- Julie Angus, CEO, Open Ocean Robotics
- Laura Dwyer, R&D Manager, Grieg NL
- Terry Bullock, Principal Meteorologist, Wood
Session 3. Solutions and Strategies for Data Exchange
This session was held on December 14th, 2020 from 1:30 to 3:30pm AST. The session featured national and international guest speakers who shared their experiences and success stories using data exchange as a powerful tool for driving collaboration and innovation across sectors. Follow-on breakouts continued to build on these talks to explore solutions and strategies for collaboratively continuing this work going forward. The session 3 summary is available here.
This session included three presentations, watch them at the link below.
- The Nunavut Fishery – The Requirement for Data Collection and Sharing with Brian Burke, Executive Director, Nunavut Fisheries Association
- Schrödinger’s Data: Why your data is worthless and priceless at the same time with Dr. Mike Smit, Project Lead, CIOOS Atlantic; Associate Professor, Dalhousie School of Information Management
- A Digital Ocean Transformation with Steven Adler, CEO, Ocean Data Alliance
Exploring Ways to Bring Together Indigenous & Western Knowledge Systems for Coastal and Ocean Observing Discussion Series
In early 2021 CIOOS Atlantic hosted a three-part Discussion Series to learn where CIOOS Atlantic’s goals may align with Indigenous People and organizations and how CIOOS Atlantic could collaborate to advance shared ocean observing goals.
CIOOS Atlantic is committed to engaging meaningfully and respectfully with Indigenous Peoples and organizations in the development of its online data platform. This Series brought together individuals who are stewards of Indigenous data and work with coastal and ocean observations to learn about approaches to maintaining Indigenous control and ownership of digital information, expand networks, and discuss opportunities for collaboratively developing approaches to exchange coastal and ocean data and information.
CIOOS Atlantic produced a Literature Review, Summary, and presentation that look at case studies where Indigenous knowledge was digitized, what factors enabled successful outcomes, and the inherent risks and limitations involved in the digitization of Indigenous knowledge. Explore these resources below:
Watch all three recorded events on the CIOOS Atlantic YouTube Channel. Recordings have been made available for educational purposes only. A summary report will be available here soon.
Discussion 1. Elders Gathering, Observing Coasts and Oceans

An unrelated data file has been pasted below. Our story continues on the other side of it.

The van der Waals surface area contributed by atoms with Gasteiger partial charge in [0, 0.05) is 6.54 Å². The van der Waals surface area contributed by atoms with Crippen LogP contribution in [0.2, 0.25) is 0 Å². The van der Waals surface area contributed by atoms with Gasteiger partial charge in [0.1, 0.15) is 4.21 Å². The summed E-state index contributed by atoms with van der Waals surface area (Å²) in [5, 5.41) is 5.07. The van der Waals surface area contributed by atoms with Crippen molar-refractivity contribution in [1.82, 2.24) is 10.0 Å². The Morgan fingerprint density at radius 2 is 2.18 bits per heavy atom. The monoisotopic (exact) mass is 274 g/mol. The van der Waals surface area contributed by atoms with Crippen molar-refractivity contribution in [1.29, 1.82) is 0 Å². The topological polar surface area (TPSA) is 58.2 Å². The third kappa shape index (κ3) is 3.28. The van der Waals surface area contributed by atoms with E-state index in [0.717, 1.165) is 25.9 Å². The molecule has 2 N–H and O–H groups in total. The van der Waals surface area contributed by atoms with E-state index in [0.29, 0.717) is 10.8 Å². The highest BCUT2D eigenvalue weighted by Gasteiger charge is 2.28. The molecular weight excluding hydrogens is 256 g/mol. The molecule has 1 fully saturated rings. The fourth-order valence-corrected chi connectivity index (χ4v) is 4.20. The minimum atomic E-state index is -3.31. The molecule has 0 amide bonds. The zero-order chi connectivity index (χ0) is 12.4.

- Catherine Martin, Director of Indigenous Community Engagement, Dalhousie University
- Mi’kmaq Elder Albert Marshall
- Maliseet Elder Edward Perley
Discussion 2. Digitizing Indigenous Knowledge: Rights and Data Sharing
Guest speakers discussed the legal, ethical and value considerations that surround digitizing and sharing Indigenous knowledge and data. Guest speakers shared their own experiences with initiatives that have digitized Indigenous Knowledge and the approaches used to maintain Indigenous ownership and control.
- Stephanie Russo Carroll, Dr.P.H., M.P.H., Assistant Professor of Public Health and Associate Director for the Native Nations Institute, University of Arizona
- Christine McCrae, Executive Director, Native Land Digital (Native-Land.ca)
- Joel Heath, Executive Director, Arctic Eider Society (arcticeider.com; siku.org)
- Ken Paul, Fisheries Negotiations and Research, Wolastoqey Nation of New Brunswick
Discussion 3. Collaborations
Guest presenters shared regional, national and international success stories about coastal and ocean knowledge and data collaborations between Indigenous and non-Indigenous peoples and organizations.
- Pieter Romer, Indigenous Community Liaison, Ocean Networks Canada.
- Dr. Jane Anderson, Associate Professor, Anthropology and Museum Studies, New York University, Co-Director, ENRICH, Equity for Indigenous Research and Innovation – Coordinating Hub and Maui Hudson, Director, Associate Professor, Te Mata Punenga o Te Kotahi (Te Kotahi Research Institute), Te Whare Wānanga o Waikato (The University of Waikato); Co-Director, ENRICH, Equity for Indigenous Research and Innovation – Coordinating Hub.
- Apoqnmatulti’k (Mi’kmaw: “we help each other”), Unama’ki Institute of Natural Resources, Mi’kmaw Conservation Group, Marine Institute of Natural and Academic Science, Ocean Tracking Network, Acadia University, Dalhousie University, and Fisheries and Oceans Canada.